Animation (Episodes 27-39): As is the case with much of everything else in this set of episodes, things don’t really clear up until the last handful of episodes. At that point, we’re given quite a nice round of episodes with regards to animation. This show is clearly the precursor to “Neon Genesis Evangelion”—you can see all the subtle animation cues in the character designs, camera perspectives, displays and readouts. It’s all there, and it’s fun to look for. I do have to ask though; what’s with Electra’s new wardrobe? Not quite sure what’s going on with the catsuit, but it seems like it’s only there just to be ripped partially away during the last episode. Ah well, it’s not too bad. (4 / 4.16)

Music (Episodes 27-39): We’re still given the same opening and closing themes as per usual, but I have to question the decision to keep the opening theme for the last episode. I mean, it just doesn’t fit with the overall theme of the first half. “Blue Water” is a happy, upbeat theme…Episode thirty-nine…ain’t. It’s pretty depressing all the way up to the epilogue. Couldn’t they forgo the theme to save a minute or two for more story? Ah well. The incidental music is a joy to listen to, as always. It sets the tone as it should and it adds an invisible gravity to the really dramatic scenes. It’s no wonder that Gainax reused some of the pieces from this show in their next big work, “Neon Genesis Evangelion”. (4 / 4.16)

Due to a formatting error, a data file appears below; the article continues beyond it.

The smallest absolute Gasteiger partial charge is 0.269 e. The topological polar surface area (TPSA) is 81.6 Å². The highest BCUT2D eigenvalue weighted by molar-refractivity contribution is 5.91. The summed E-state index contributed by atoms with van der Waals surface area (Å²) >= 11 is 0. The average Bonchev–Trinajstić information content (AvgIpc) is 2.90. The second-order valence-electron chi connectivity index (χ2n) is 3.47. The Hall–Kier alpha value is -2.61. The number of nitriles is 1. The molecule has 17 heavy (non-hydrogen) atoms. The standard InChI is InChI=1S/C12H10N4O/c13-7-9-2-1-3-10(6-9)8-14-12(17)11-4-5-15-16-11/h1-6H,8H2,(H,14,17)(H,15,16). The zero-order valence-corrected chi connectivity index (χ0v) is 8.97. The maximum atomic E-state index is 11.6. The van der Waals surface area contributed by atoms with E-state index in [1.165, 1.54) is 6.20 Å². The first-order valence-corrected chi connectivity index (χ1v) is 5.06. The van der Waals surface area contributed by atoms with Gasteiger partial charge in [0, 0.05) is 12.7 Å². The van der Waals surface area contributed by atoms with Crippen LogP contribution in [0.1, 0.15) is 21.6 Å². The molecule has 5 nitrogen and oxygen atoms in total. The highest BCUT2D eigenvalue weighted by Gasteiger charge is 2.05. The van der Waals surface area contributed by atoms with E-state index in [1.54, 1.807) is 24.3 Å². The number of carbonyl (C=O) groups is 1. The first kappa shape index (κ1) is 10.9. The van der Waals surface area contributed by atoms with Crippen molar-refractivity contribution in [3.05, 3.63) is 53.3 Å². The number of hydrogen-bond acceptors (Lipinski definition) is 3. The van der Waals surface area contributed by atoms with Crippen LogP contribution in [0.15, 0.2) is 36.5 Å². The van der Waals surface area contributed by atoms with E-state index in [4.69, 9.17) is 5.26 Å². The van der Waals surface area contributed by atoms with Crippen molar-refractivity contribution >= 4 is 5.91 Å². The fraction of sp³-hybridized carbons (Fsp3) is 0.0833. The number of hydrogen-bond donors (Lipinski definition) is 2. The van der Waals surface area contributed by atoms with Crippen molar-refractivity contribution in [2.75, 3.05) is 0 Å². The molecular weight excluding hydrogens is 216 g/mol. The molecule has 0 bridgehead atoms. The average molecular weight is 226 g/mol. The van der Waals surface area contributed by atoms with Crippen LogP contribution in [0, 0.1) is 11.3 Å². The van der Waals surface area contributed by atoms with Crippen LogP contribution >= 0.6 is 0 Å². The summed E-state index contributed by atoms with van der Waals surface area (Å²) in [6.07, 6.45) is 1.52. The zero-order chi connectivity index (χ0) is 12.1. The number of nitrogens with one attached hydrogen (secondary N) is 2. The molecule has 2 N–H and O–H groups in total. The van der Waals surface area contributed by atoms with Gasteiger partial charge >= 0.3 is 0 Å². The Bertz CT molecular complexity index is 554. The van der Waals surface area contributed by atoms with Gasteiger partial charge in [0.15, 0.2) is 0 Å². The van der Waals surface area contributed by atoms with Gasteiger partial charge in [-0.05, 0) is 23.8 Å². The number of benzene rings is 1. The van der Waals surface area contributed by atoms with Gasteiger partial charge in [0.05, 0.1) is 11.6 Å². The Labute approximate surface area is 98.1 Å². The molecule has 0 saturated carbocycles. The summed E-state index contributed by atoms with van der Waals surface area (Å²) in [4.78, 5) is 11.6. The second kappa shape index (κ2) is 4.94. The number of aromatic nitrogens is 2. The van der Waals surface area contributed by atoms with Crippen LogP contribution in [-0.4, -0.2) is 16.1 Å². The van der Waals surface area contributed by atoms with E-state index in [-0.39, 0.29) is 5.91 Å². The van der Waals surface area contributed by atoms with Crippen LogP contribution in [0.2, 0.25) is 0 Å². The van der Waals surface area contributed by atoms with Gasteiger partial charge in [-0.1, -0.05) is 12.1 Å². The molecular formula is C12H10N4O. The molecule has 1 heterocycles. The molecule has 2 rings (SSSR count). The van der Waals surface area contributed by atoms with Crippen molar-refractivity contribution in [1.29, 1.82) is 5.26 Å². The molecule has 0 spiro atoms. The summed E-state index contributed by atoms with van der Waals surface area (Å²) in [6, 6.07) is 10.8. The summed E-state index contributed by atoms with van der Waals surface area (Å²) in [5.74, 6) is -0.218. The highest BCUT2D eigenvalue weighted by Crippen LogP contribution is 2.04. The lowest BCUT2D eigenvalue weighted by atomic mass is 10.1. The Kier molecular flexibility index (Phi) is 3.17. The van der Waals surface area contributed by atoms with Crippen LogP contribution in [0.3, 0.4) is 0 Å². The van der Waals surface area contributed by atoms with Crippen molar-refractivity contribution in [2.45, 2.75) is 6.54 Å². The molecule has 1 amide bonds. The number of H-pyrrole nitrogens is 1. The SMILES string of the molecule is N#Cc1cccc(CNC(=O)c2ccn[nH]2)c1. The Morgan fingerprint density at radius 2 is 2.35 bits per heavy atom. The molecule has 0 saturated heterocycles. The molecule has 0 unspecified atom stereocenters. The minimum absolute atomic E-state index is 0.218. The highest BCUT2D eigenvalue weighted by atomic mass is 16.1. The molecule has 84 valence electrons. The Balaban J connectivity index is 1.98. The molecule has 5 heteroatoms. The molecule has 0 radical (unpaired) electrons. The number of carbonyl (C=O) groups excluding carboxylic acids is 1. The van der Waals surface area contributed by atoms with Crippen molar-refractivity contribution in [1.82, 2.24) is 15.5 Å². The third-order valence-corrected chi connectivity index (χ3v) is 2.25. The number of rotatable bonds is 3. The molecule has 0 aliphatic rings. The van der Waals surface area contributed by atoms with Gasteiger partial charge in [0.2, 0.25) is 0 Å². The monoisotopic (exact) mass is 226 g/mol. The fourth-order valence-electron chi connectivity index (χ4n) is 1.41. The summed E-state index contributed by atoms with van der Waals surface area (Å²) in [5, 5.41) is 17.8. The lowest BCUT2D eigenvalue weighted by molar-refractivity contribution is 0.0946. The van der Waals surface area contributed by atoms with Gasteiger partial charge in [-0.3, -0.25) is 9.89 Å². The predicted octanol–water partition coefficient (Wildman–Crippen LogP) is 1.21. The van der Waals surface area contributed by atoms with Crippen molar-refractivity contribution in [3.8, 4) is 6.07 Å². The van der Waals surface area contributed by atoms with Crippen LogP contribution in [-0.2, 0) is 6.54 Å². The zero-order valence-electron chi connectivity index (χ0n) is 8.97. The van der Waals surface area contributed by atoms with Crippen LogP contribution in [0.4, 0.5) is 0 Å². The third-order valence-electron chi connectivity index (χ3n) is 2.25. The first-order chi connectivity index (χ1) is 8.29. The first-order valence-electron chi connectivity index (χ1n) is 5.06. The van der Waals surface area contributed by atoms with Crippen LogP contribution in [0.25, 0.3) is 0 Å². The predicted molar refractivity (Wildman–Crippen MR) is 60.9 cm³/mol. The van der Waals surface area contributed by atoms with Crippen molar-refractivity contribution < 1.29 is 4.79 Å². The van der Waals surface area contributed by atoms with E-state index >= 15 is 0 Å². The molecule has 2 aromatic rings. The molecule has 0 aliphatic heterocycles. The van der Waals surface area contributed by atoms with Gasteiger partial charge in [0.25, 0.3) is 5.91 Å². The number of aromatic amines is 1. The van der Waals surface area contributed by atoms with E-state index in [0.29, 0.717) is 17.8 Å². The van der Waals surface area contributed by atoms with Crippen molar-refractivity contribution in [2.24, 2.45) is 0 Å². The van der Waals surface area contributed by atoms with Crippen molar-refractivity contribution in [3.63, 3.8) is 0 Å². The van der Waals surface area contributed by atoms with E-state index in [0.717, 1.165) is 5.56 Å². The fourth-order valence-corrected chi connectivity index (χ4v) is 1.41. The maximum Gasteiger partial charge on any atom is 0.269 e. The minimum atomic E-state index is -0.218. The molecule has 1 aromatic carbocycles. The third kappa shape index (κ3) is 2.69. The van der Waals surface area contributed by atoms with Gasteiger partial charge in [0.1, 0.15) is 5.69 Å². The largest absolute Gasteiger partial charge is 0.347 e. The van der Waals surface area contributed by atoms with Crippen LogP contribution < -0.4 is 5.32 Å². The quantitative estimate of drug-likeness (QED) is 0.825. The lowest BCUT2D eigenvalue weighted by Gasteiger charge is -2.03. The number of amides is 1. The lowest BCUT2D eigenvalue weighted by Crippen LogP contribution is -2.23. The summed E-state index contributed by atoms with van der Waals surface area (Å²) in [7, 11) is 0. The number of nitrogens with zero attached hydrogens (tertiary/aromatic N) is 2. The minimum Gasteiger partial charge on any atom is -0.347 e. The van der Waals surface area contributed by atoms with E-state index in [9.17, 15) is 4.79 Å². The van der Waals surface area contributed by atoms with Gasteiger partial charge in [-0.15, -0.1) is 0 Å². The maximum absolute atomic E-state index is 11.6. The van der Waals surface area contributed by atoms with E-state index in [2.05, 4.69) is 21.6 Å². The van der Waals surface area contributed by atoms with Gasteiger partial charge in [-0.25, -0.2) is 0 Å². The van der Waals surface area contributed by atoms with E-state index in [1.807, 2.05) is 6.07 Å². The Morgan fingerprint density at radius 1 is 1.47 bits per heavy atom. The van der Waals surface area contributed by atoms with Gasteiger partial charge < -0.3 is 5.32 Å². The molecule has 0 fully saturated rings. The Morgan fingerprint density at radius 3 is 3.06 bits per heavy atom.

Performances and Production (Episodes 27-39):


Japanese Voice Actor/Actress

English Voice Actor/Actress



Karen Kuykendall

Nadia la Arwall

Noriko Hidaka

Meg Bauman

Jean Roque Raltique

Yoshino Takamori

Nathan Parsons

Marie en Carlsberg

Yuko Mizutani

Margaret Cassidy

Grandis Granva

Kumiko Takizawa

Sarah Richardson


Kenyuu Horiuchi

Martin Blacker


Toshiharu Sakurai

Corey M. Gagne

Captain Nemo

Akio Ohtsuka

Ev Lunning Jr.


Kikuko Inoue

Jennifer Stuart


Motomu Kiyokawa

David Jones


Toshiharu Sakurai

Shawn Sides

For the conclusion of “Nadia”, it seems ironic that I have to ding the title character’s English dub this time around. My issue this time is only minor. Her screams during two key scene in the finale really pale in comparison to the original Japanese and, even though I know she is only a child actress, I feel that she could’ve taken it up just one more notch. But I suppose it averages out with the rest of her stellar performance during the last episode, so she keeps her green With regards to the narrator…I think I’ve beat that dead horse enough. I guess I’m finally used to it…and it only took 39 episodes. (8 / 8.3)

Scoring Summary (Episodes 27-39):

Story Breakdown – 6.3 / 8.3
Characters – 7.3 / 8.3
Animation – 4 / 4.16
Music – 4 / 4.16
Performances and Production – 8 / 8.3

Total Point Tally (Episodes 1-39) 

Story Breakdown – 16.45 / 25
Characters – 13.6 / 25
Animation – 9 / 12.5
Music – 8.3 / 12.5
Performance and Production – 22.3 / 25

Final Score: 69.65/100 = 69.65% – (F +)